It hurts your self-esteem

When two German universities joined forces to investigate social networking, researchers discovered that one in three people surveyed felt worse (“lonely, frustrated or angry”) after spending time on Facebook, often due to perceived inadequacies when comparing themselves to friends. Make sure you teach your kids these lessons about social media so they can have better habits early on.

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It can “butcher” real-life conversations

Susan Greenfield of Oxford University has compared online chats to buying prepackaged meat at a store: “Perhaps future generations will recoil with similar horror at the messiness, unpredictability and immediate personal involvement of a three-dimensional, real-time interaction.” Worried about all the effects social media has on you? Try to understand how social media can damage your relationships so you can make them better. 

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It activates our reward center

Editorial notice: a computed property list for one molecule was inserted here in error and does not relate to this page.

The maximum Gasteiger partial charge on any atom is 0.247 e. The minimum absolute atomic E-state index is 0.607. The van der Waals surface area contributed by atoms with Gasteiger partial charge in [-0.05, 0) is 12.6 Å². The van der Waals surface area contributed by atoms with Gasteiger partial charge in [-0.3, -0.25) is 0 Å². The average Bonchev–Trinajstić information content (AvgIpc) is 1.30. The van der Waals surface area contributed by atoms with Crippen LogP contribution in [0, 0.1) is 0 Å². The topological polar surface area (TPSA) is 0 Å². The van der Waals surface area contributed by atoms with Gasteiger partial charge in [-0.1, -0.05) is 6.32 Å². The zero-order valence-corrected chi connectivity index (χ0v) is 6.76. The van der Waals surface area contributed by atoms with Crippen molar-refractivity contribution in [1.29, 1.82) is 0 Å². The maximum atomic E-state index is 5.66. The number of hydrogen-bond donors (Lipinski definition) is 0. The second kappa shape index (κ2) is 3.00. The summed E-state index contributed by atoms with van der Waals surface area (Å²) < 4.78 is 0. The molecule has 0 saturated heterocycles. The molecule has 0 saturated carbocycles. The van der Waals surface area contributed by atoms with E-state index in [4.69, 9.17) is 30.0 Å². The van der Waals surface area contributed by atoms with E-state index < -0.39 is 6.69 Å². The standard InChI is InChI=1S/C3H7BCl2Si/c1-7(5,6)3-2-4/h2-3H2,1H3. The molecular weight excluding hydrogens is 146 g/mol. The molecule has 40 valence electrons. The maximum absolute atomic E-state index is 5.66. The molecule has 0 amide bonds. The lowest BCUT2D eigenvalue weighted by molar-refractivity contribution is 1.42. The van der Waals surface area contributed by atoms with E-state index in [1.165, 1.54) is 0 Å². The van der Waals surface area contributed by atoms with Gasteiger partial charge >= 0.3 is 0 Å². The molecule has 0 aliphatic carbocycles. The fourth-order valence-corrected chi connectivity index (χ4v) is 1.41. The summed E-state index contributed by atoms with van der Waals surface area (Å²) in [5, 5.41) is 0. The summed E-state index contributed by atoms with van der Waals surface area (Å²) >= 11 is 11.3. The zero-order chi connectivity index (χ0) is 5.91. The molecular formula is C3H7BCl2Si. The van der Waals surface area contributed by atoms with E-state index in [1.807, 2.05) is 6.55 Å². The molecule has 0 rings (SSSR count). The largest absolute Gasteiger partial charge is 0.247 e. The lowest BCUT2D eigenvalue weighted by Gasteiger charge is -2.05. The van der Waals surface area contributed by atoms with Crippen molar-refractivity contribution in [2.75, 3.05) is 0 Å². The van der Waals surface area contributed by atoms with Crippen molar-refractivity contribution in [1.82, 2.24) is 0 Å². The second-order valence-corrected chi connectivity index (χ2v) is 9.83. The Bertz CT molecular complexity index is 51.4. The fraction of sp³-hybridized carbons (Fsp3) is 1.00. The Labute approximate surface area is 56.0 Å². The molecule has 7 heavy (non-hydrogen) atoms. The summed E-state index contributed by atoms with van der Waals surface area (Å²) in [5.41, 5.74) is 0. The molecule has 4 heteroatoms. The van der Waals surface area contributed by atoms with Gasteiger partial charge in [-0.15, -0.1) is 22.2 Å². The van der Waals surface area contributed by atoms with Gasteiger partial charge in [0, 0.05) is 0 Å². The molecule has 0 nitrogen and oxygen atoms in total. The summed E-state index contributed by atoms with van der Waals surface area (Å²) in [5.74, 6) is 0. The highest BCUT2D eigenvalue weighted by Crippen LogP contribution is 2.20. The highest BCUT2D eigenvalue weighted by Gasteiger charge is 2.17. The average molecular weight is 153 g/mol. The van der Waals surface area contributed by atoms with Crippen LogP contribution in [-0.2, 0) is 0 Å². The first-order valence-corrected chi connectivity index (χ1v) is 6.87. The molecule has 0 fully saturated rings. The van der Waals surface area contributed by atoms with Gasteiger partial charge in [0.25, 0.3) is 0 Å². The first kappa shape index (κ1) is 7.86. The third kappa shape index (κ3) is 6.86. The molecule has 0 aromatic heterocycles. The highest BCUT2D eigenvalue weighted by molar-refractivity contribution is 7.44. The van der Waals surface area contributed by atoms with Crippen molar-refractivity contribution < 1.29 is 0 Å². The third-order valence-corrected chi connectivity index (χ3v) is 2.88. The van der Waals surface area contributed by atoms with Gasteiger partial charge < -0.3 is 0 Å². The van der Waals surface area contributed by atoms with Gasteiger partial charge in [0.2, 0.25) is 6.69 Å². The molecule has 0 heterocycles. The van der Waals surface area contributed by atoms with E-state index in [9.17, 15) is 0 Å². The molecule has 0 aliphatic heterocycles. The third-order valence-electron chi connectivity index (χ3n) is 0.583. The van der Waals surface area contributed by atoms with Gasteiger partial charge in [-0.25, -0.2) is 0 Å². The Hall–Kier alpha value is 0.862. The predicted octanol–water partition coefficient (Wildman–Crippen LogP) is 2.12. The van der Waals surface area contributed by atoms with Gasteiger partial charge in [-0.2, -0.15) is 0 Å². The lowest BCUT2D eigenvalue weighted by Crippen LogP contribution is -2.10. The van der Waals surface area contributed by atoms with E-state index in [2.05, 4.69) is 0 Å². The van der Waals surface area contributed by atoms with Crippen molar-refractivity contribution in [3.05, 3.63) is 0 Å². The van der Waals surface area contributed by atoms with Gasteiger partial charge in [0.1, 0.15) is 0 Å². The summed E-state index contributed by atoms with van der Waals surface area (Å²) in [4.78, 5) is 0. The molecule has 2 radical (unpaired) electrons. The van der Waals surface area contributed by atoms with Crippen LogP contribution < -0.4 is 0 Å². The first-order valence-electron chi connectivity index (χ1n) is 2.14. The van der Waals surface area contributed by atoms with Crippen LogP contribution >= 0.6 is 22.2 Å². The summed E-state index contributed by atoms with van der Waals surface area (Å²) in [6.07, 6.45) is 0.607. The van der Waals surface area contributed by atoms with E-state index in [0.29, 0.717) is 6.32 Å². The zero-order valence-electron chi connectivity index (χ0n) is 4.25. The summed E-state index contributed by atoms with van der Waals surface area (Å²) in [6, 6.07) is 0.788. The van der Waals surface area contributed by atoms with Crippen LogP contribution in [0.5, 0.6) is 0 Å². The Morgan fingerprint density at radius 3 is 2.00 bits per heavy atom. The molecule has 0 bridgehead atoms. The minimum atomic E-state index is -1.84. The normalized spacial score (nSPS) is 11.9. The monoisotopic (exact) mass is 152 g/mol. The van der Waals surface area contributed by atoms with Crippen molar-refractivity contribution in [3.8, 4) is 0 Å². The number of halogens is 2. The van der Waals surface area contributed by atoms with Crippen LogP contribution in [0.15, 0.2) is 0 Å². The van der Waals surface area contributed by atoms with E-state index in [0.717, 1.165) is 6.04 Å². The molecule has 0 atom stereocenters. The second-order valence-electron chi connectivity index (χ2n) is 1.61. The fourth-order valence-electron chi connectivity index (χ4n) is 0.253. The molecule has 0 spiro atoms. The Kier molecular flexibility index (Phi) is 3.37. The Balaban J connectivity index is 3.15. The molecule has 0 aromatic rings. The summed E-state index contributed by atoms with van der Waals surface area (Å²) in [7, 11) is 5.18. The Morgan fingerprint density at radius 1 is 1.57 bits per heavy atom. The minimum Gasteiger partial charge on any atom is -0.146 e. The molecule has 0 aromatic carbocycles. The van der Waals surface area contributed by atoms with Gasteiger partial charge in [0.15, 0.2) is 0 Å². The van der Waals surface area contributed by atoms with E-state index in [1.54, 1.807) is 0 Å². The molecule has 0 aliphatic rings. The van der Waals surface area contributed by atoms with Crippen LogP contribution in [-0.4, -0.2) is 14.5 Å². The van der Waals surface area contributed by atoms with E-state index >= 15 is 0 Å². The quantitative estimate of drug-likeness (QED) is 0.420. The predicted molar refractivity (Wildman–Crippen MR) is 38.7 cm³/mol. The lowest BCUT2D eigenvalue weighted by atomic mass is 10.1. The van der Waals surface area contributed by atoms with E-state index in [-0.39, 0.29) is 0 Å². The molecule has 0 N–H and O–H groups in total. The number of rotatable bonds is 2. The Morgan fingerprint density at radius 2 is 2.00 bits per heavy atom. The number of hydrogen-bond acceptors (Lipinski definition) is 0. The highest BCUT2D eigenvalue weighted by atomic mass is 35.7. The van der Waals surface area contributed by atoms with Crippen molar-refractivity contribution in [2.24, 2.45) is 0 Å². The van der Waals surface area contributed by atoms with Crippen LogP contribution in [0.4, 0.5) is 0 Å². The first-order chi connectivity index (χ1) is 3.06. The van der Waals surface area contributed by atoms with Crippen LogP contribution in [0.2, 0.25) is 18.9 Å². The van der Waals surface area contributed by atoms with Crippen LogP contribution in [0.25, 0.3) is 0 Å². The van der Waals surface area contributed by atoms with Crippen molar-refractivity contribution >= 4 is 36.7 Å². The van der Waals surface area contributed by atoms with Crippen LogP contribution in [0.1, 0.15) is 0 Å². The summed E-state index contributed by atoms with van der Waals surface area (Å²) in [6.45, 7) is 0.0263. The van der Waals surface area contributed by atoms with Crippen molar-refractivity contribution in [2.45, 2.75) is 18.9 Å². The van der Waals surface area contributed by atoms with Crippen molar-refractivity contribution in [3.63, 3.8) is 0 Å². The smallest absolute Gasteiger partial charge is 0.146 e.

Peer pressure has existed long before social media. We want to participate in actives that will result in us being accepted and well liked. Actively using social media without a doubt elevates this and cause a wide-spread reaction across our brains’ reward center. At the University of California Los Angles’ Ahmanson-Lovelace Brain Mapping Center, researches used functional magnetic resonance imaging, or fMRI, to see exactly how teenagers’ brains were lit up when experiencing an app that resembled Instagram, where their photos received likes. “The same brain circuits that are activated by eating chocolate and winning money are activated when teenagers see large numbers of “likes” on their own photos,” says the study. The part of the brain that showed the most activity is called the striatum called the nucleus accumbens.